“It’s too much! I have to back off.” Two miles into my first tempo run this spring, I thought there was no way I could finish.
Six weeks ago I began training for the Chicago marathon. The first few weeks progressed well. Speed didn’t matter, it was about getting in the mileage. Week six would be my first week with a tempo run: running goal marathon pace for a set distance. The first one would be 5 miles. I set out aiming to run each mile in 6:50, just under the pace for a 3 hour marathon. This was the fastest I had run in months, and it felt uncomfortable from the start. I told myself to stay calm, have faith, and take it one block at a time. My first two miles were 6:47 and 6:49. Just under goal pace, but the strain of the fast pace was wearing on me. I could feel the impact of each step shooting up my legs.
Maybe I could back off, maybe I don’t need to push myself this hard. The marathon is 5 months away! I can do this later.
No, If I can’t do 5 miles this week, how will I do 6 next week? How will I work up to 26 miles if I don’t start now?
As slowly as I could, I took a breath in, and let it out. With no personal resolve left , I turned to prayer: God I don’t think I can do this, give me strength. The run didn’t get any easier, but I put my head down and kept going. Two blocks later, the pain and doubts subsided. I felt my breathing become more relaxed, and surprisingly the pace felt easier. The third mile was 6:40. At several points I found myself trying to slow down because I was running too fast. And a few minutes before I had considered giving up! But then the 4th mile I felt a slump again, 6:49. And it didn’t feel good. Again I wondered, I only have a mile left, I don’t need to push myself. I’ve done enough.
But what if I gave it my all? What could I do? I won’t know unless I give it a shot.
I said another prayer, then put my head down. Accepting the waves of pain, I focused onsteady breathing and maintain a steady stride. Despite the last mile being uphill, I found myself relaxing, picking up the pace. 5th mile time: 6:32. I found myself laughing before the run and twice during it I had considered quitting. Yet when I asked for God’s help and pushed through, I found I was capable of doing more.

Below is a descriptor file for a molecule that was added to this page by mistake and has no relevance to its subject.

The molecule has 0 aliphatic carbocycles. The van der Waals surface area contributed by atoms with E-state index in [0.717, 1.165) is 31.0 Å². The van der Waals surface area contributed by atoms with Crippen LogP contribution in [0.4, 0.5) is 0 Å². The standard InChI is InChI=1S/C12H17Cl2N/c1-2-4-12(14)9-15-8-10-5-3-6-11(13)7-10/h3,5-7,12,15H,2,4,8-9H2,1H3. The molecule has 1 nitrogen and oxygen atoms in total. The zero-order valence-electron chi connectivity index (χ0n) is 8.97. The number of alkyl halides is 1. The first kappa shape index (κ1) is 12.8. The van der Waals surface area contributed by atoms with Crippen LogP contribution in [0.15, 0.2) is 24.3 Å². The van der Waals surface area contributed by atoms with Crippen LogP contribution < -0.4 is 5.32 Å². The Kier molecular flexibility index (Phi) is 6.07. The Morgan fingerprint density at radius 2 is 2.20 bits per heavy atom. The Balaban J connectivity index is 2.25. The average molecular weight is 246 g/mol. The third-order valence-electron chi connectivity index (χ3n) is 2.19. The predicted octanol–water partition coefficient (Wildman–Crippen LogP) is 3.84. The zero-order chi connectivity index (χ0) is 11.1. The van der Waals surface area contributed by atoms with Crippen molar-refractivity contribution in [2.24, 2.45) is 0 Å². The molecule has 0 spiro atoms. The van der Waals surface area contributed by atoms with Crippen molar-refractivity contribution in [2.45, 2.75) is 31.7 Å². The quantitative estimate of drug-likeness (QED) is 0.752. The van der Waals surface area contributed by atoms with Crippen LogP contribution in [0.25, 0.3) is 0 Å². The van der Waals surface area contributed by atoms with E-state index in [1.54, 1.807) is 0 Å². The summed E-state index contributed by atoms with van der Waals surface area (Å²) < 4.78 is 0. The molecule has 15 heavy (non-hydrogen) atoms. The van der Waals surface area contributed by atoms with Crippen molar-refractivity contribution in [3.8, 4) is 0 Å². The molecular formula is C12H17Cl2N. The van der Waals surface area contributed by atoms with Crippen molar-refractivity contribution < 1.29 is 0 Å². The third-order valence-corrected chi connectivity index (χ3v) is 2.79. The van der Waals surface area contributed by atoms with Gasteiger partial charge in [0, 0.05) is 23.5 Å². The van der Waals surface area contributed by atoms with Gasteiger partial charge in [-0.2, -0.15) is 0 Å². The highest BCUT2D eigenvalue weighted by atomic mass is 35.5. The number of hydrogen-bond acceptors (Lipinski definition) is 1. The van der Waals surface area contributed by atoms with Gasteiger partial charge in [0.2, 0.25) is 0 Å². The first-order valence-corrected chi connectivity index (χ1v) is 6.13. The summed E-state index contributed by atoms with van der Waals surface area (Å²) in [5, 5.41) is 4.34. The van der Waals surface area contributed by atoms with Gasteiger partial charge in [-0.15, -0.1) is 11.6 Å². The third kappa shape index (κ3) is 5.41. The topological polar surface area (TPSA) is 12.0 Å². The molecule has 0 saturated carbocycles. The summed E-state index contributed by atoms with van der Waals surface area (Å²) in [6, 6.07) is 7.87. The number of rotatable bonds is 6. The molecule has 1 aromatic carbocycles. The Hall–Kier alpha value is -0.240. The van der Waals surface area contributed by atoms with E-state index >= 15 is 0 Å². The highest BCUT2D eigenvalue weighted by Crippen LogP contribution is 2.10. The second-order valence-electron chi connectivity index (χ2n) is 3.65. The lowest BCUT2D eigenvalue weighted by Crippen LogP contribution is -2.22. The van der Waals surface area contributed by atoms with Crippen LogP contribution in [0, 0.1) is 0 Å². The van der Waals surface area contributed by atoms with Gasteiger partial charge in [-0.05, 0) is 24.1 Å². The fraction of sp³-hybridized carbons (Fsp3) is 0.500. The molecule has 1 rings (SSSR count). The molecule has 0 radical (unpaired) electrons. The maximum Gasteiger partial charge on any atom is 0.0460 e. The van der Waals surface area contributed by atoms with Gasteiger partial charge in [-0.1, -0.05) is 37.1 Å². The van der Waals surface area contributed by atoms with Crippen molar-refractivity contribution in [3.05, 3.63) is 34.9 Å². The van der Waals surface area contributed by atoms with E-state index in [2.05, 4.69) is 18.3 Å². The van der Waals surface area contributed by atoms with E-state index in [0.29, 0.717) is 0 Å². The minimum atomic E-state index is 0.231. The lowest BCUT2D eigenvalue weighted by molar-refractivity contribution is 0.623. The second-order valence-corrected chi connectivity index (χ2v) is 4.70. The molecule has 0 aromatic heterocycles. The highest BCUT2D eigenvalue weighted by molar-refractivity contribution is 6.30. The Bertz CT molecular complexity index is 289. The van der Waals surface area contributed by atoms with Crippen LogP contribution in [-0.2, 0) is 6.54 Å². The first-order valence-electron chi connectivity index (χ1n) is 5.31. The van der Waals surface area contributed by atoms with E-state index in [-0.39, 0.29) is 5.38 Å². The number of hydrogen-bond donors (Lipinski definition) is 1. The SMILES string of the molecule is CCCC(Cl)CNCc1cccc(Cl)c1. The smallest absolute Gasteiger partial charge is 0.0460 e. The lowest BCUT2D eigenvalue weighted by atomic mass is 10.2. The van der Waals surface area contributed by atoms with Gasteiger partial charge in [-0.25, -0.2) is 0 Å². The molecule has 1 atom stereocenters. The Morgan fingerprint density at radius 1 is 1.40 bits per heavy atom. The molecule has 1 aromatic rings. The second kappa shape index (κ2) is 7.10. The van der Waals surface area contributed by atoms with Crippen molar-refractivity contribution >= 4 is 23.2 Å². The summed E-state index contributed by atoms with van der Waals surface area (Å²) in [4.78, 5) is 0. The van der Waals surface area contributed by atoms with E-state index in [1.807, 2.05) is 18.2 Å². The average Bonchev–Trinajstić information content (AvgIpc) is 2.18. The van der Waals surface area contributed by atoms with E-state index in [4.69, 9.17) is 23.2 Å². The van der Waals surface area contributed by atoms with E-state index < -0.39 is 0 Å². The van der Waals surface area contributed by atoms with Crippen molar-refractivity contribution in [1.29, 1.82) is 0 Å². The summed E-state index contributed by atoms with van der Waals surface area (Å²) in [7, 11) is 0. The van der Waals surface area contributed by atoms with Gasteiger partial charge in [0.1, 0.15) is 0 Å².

It was during that 3rd mile that the thought struck me. Temptations are an opportunity to become stronger. I was tempted to stop on the run, to give up on the goal. By fighting through the temptation, I found a triumph on the other side. I know next week I will be less inclined to consider giving up. And if I face those doubts weak after week then by the marathon I will have learned how to manage the temptation to give up.
The spiritual life is the same way. Our life is full of temptations trying to deter us from our full potential. When we give in, we often end up wondering what if I had stayed the course? Well the saints give us some answers, and they seem to agree temptation can be a good thing, because it is an opportunity to be strengthened through trial.
“In temptations and trials the progress of a man is measured; in them opportunity for merit and virtue is made more manifest. When a man is not troubled it is not hard for him to be fervent and devout, but if he bears up patiently in time of adversity, there is hope for great progress.” - St. Francis de Sales.
“Virtue is nothing without the trial of temptation, for there is no conflict without an enemy, no victory without strife.” - Pope St. Leo the Great
When I do my tempo run next week, I’m looking forward to the temptations to quit. They’re preparation to run the race well. I hope in the same way you choose to see temptations as an opportunity to grow rather than an ailment to be feared.
The key to facing temptation without fear? Bring Jesus Christ into it. I asked Christ for help when I felt helpless on my run. And I found myself not just overcoming those temptations but blowing them away. St. Paul writes that “God is faithful and will not let you be tried beyond your strength; but with the trial He will also provide a way out, so that you may be able to bear it.” -1 Corinthians 10:13. If it feels like we are being tested beyond our strength, we should recall the second half of that statement. God will give us a way out so we can bear the trial. This suggests that with God, we can overcome any temptation. If we try to do it without God, we will find ourselves in trouble. The next time you feel tempted and are at the point of giving in, try this. I ask you to honestly share your struggle with Jesus, ask for help, and give Him some time to see you through. Just as Christ was with me on that difficult run, He will be with you in your temptations. May they be an opportunity to test your faith and yourself.